So does 2....? Out of those remaining 2 and 3 each have a 1/2 chance. You shouldn't have to change your guess because the odds will be better if you do. The odds do not change, unless someone is cheating.
Without Royal there is a hole inside of me, I have no choice but to leave
Xer
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8/18/2010 11:47:17 PM
Posted: 6 years ago
At 8/18/2010 11:43:15 PM, mattrodstrom wrote:
BUT C STILL HOLDS TRUE... the NON Picked doors (1&3) STILL have a 2/3 chance.... NOTHING happened that changes this.... you've just found out that door 1 has no chance.

so.... if (1&3) still have 2/3 chance... and 1 has no chance...

Door 1 (1/3) + Door 3 (1/3) = 2/3
subtract Door 1 (1/3) from 2/3 [because the host revealed Door 1 was wrong]
= 1/3
Thus, Door 3 still only has a 1/3 chance of being the correct door.

Where am I going wrong here.
lovelife
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8/18/2010 11:49:22 PM
Posted: 6 years ago
At 8/18/2010 11:47:17 PM, Nags wrote:
At 8/18/2010 11:43:15 PM, mattrodstrom wrote:
BUT C STILL HOLDS TRUE... the NON Picked doors (1&3) STILL have a 2/3 chance.... NOTHING happened that changes this.... you've just found out that door 1 has no chance.

so.... if (1&3) still have 2/3 chance... and 1 has no chance...

Door 1 (1/3) + Door 3 (1/3) = 2/3
subtract Door 1 (1/3) from 2/3 [because the host revealed Door 1 was wrong]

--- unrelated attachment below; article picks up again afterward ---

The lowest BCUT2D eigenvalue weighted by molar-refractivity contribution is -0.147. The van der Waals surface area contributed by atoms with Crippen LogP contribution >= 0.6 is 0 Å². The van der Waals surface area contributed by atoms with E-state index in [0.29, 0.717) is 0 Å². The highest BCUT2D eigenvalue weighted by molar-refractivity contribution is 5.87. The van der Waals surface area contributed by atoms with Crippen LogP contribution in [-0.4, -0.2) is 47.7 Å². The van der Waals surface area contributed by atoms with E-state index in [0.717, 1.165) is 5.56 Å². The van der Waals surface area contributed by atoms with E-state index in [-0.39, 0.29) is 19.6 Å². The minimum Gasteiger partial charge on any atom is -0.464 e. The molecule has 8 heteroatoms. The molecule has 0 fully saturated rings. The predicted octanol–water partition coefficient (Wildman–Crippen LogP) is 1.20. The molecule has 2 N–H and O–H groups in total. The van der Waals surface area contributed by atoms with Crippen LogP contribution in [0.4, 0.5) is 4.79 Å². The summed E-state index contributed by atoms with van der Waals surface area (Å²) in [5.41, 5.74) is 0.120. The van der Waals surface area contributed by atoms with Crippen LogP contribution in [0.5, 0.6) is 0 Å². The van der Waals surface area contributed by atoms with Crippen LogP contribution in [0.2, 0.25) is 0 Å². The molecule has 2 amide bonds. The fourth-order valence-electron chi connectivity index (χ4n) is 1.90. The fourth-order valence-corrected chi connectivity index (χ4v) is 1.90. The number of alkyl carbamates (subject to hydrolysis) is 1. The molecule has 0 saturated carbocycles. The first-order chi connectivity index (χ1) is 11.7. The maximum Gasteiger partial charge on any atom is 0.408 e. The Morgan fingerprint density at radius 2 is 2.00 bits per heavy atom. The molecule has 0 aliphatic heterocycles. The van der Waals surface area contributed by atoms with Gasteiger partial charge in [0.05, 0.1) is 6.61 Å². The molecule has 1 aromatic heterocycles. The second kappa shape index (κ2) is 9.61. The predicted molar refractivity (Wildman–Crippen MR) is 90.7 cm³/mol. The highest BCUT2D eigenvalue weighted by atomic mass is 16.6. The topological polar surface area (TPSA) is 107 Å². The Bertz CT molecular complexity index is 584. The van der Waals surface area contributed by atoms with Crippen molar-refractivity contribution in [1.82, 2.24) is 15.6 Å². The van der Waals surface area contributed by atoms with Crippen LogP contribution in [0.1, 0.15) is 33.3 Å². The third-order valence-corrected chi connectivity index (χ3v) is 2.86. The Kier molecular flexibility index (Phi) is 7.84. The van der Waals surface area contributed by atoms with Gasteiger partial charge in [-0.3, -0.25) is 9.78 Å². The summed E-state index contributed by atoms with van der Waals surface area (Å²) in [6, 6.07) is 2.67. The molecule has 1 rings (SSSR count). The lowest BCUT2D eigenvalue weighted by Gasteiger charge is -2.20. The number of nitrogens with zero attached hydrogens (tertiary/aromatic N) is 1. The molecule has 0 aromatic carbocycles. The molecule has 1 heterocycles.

= 1/3
Thus, Door 3 still only has a 1/3 chance of being the correct door.

Where am I going wrong here.

Thats what I was thinking.
Without Royal there is a hole inside of me, I have no choice but to leave
Puck
Posts: 6,457
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8/18/2010 11:50:17 PM
Posted: 6 years ago
At 8/18/2010 11:47:17 PM, Nags wrote:
At 8/18/2010 11:43:15 PM, mattrodstrom wrote:
BUT C STILL HOLDS TRUE... the NON Picked doors (1&3) STILL have a 2/3 chance.... NOTHING happened that changes this.... you've just found out that door 1 has no chance.

so.... if (1&3) still have 2/3 chance... and 1 has no chance...

Door 1 (1/3) + Door 3 (1/3) = 2/3
subtract Door 1 (1/3) from 2/3 [because the host revealed Door 1 was wrong]
= 1/3
Thus, Door 3 still only has a 1/3 chance of being the correct door.

Where am I going wrong here.

The initial setup is a 2/3 ratio in favour of the game (a loss). Since the host is forced to reveal a door where the prize is not located, swapping which door you chose leads to the improved odds.
Freeman
Posts: 1,239
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8/18/2010 11:51:05 PM
Posted: 6 years ago
At 8/18/2010 11:45:22 PM, mattrodstrom wrote: